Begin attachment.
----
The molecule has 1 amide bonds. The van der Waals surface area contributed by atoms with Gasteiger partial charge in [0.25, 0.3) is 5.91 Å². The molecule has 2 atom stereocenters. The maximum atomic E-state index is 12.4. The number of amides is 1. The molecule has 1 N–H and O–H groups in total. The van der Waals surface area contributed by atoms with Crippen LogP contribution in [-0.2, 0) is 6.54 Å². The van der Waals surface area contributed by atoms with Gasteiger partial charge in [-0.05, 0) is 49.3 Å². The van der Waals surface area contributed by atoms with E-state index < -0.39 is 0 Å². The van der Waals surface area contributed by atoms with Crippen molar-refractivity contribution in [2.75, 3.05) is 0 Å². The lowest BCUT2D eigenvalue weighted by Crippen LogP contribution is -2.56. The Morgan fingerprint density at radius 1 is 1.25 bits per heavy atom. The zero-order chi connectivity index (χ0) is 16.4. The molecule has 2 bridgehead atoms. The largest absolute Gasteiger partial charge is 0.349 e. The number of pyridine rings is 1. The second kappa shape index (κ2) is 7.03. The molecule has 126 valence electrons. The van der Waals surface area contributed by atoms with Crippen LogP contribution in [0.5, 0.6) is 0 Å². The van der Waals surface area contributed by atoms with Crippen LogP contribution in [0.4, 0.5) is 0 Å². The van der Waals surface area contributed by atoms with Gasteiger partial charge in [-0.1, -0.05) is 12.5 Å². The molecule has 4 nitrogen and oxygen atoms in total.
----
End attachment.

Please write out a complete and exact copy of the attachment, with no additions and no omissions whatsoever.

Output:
The molecule has 1 amide bonds. The van der Waals surface area contributed by atoms with Gasteiger partial charge in [0.25, 0.3) is 5.91 Å². The molecule has 2 atom stereocenters. The maximum atomic E-state index is 12.4. The number of amides is 1. The molecule has 1 N–H and O–H groups in total. The van der Waals surface area contributed by atoms with Crippen LogP contribution in [-0.2, 0) is 6.54 Å². The van der Waals surface area contributed by atoms with Gasteiger partial charge in [-0.05, 0) is 49.3 Å². The van der Waals surface area contributed by atoms with E-state index < -0.39 is 0 Å². The van der Waals surface area contributed by atoms with Crippen molar-refractivity contribution in [2.75, 3.05) is 0 Å². The lowest BCUT2D eigenvalue weighted by Crippen LogP contribution is -2.56. The Morgan fingerprint density at radius 1 is 1.25 bits per heavy atom. The zero-order chi connectivity index (χ0) is 16.4. The molecule has 2 bridgehead atoms. The largest absolute Gasteiger partial charge is 0.349 e. The number of pyridine rings is 1. The second kappa shape index (κ2) is 7.03. The molecule has 126 valence electrons. The van der Waals surface area contributed by atoms with Crippen LogP contribution in [0.5, 0.6) is 0 Å². The van der Waals surface area contributed by atoms with Crippen LogP contribution in [0.4, 0.5) is 0 Å². The van der Waals surface area contributed by atoms with Gasteiger partial charge in [-0.1, -0.05) is 12.5 Å². The molecule has 4 nitrogen and oxygen atoms in total.